This dialog box lets you edit and classify your recording as a sample before using it in your arrangement and saving it to Audiotool’s sample library.

Sample editor
Figure 6.4.9: The “Sample editor” dialog box.

  1. Play: This button starts and stops playback of your recording. Playback always starts from the position of the start sample marker. If you define the sample type as one-shot, playback stops at the end sample marker. If you define the type as loop, playback starts again from the start sample marker after reaching the end sample marker indefinitely until you stop it.
  2. Stop: This button stops playback of your recording.
  3. Recording overview: This display shows a miniature view of the complete recording and a window that defines the segment shown in the waveform view. Drag either window handle to resize it. Drag the window to scroll it. Click anywhere on the recording overview outside of the window to center it on that point. Double-click the window to expand it and cover the complete length of the recording.
  4. Time scale: This display shows time as an axis divided in numbered bars, beats per bar and steps per beat if the sample type is defined as loop or seconds and milliseconds if it is defined as one-shot. Click anywhere on it to place the playback position to that point.
  5. Sample markers: These markers define the start and end of the segment of your recording to be played back and stored as a sample. Changing the segment’s length by dragging these markers also updates the duration or tempo shown next to the sample type.
  6. Segment bar: This bar moves the defined segment along your recording.
  7. Waveform view: This display shows your recording as a waveform. Drag to scroll the view through your recording when the window in the recording overview doesn’t cover its whole length. Turn your mouse wheel to zoom the view in or out of your recording. The window in the recording overview resizes accordingly.
  8. Name: Type the name of your sample in this text field.
  9. Description: Type a description of your sample in this text field. You can use the description to provide any additional information you want about your sample.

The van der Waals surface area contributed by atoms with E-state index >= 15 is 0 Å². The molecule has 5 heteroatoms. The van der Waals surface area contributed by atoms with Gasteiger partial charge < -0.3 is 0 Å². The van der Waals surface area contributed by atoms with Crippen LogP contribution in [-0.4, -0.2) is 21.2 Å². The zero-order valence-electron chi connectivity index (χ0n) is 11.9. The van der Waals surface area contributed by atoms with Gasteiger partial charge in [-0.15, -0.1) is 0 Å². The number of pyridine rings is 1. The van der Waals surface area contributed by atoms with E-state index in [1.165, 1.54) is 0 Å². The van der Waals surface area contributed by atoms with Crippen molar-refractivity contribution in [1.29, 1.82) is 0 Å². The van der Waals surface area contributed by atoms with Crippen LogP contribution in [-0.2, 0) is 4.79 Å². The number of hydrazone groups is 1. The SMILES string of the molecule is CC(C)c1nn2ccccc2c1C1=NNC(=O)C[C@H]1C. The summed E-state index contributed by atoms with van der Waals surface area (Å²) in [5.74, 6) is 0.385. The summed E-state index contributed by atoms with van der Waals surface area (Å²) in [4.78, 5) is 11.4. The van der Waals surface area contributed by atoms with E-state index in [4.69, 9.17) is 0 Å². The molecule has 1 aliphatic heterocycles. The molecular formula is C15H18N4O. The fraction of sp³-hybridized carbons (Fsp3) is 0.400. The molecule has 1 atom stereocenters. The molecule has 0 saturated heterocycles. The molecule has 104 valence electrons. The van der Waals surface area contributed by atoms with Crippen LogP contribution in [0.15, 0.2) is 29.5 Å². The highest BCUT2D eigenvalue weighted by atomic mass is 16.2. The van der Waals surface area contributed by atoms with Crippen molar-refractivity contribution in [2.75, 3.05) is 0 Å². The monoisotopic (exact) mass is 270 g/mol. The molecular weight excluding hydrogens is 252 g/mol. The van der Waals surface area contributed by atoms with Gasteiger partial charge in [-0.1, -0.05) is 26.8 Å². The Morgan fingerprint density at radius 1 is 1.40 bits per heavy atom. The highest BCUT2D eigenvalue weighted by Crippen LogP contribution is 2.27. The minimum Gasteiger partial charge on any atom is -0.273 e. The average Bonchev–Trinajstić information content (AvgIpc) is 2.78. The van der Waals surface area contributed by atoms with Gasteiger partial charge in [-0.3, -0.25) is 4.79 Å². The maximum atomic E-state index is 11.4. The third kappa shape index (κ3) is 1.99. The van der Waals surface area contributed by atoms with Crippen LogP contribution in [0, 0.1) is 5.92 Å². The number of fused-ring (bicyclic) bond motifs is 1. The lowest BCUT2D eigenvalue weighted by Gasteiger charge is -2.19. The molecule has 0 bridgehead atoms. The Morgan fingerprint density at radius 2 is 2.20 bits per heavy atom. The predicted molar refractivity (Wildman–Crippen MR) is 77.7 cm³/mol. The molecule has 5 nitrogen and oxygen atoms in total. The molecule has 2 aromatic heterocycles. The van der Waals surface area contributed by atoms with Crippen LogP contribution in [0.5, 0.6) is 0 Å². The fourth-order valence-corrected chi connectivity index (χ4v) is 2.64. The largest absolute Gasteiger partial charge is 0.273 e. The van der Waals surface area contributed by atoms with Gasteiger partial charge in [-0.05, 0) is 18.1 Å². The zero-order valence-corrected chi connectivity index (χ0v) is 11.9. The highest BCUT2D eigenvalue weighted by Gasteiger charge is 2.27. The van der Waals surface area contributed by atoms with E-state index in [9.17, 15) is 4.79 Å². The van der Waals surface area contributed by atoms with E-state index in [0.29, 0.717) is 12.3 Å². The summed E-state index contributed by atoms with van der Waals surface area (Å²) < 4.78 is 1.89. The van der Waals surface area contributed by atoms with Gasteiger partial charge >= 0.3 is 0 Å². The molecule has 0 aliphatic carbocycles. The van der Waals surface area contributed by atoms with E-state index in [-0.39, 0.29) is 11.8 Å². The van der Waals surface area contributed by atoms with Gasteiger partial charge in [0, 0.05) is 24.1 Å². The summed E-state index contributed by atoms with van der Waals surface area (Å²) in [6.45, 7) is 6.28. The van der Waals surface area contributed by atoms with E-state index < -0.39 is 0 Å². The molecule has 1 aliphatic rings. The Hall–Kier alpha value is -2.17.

10. Tags: Type keywords in this text field by which your sample might be found in a search. Separate your keywords with a comma and don’t use spaces between them.
  11. Type: These radio buttons set the type of your sample. One-shot samples are meant to be played once from beginning to end and are best suited for percussive sounds. Loop samples are meant to be played continuously and are best suited for sustained sounds or rhythmic patterns. One-shot samples show their duration in seconds. Loop samples show their tempo in BPM.
  12. License: This link opens the “License type” dialog box where you can select the type of license that applies to your sample.
  13. Visibility: These radio buttons set whether your sample is available to the Audiotool community through the sample browser or only to you.
  14. Copyright: You must check this check-box to successfully create your sample. It confirms that your recording does not infringe copyrighted material.
  15. OK: This button saves your sample after entering valid information in the previous text fields. Note: A new sample must still be synchronized to the server. Also, changes made to your sample in this dialog box cannot be undone.

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Jordi Moragues Massanet wrote: Dec 11, 2015

Abby L, this page is meant to explain the functionality of the sample editor, which you use to edit the sample itself. Once you have a sample loaded on an Audiotrack on the desktop, you can connect its output to any other device (like an effect pedal) to process it.


Abby L wrote: Dec 4, 2015

I want to know how I can add effects to a loaded file, not play and examine it.